This isn’t the most fun birthday story, nor the happiest, but I believe it’s important to be honest about my symptoms to promote understanding of life with chronic illness. It doesn’t take a break when it’s your birthday! (Though I wish it did.) And if it helps others who share the same experiences, even better.
It’s lunchtime, and mum and I are preparing toasties. Suddenly, a wave of exhaustion washes over me, and I head back to my room for a quick rest before the exertion of sitting upright at the kitchen table. I’m nearly at my chair when – THUD. I hit the floor.
Something that never fails to surprise me about living with chronic illness is just how precarious your existence is. One day, you can be feeling as though you are making progress with your health, or have at least stabilised, and the next, you find you’ve slid back into a particularly nasty and unique form of incapacitation.
Just dropping in to let you know that Unrest, the independent documentary made from bed by ME/CFS patient Jennifer Brea, is now available for rent on iTunes Australia. If you’re after a belated Christmas present, it would mean a lot to me if you’d consider giving it a watch.
If you’ve been involved at all with the ME/CFS community, you will be well aware of the significance of the release of Unrest, the independent documentary by debut filmmaker Jennifer Brea about the illness. If not, it’s hard to overstate the important of this film for people with ME/CFS. Ours is a story that is not told in the mainstream media, or one that is so poorly represented that it usually makes a mockery of our lives. Continue reading “So I watched Unrest”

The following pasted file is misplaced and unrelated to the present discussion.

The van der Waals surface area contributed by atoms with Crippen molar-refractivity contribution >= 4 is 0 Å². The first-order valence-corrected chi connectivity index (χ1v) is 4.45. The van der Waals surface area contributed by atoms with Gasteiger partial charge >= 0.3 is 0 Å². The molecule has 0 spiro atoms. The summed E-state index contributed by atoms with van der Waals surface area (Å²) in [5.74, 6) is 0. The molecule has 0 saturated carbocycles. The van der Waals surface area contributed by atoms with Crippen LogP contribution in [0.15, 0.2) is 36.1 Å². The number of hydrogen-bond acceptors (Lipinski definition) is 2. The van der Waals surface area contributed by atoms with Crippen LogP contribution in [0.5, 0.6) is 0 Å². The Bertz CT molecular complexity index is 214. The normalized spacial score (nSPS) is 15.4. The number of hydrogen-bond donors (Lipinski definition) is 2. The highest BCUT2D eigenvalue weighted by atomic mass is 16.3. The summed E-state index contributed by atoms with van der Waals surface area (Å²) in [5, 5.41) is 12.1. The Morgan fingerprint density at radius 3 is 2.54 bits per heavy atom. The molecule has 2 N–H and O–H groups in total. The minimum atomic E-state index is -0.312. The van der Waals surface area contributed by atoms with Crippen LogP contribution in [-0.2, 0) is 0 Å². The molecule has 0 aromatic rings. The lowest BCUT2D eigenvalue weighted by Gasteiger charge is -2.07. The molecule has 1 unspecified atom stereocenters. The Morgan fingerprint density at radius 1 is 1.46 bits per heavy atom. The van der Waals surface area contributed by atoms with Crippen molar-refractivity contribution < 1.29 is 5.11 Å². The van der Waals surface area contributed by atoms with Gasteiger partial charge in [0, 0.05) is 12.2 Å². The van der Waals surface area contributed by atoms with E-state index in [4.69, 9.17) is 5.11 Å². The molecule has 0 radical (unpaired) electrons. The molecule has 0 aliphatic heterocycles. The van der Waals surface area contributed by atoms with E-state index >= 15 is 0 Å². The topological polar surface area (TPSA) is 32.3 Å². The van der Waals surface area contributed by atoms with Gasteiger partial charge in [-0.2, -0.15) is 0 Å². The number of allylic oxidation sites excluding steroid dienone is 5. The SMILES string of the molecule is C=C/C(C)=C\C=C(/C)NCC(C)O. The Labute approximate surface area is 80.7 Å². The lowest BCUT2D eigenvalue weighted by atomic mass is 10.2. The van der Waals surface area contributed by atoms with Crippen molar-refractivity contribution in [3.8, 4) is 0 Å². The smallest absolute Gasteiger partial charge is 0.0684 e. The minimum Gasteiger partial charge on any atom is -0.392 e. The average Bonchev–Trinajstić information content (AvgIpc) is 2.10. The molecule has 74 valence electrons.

The other week, I took a short trip to Aldi to nab some bargain merino tops (man, I love Aldi). As dad pushed me in my wheelchair to the cash register, I dumped my purchases on the counter, got out my wallet ready to pay, and smiled and made eye contact with the cashier. He promptly looked away from me to dad and asked, “how are you today?” The way he reacted, dad could have been pushing a trolley full of discount TVs instead of an actual person.*
It’s my 10 year high school reunion this weekend, which is a shitful time for anyone, let alone someone with a chronic illness. Just the thought of it acts as a reminder that my life is nowhere near where I thought it would be, or where I want it to be now.
One of the most important coping skills for living with a chronic illness is self-management. When your energy is so limited that you have to ration it for each daily task, self-management provides the tools to do so. It plays an even larger role when your illness has no other treatment available, such as ME/CFS.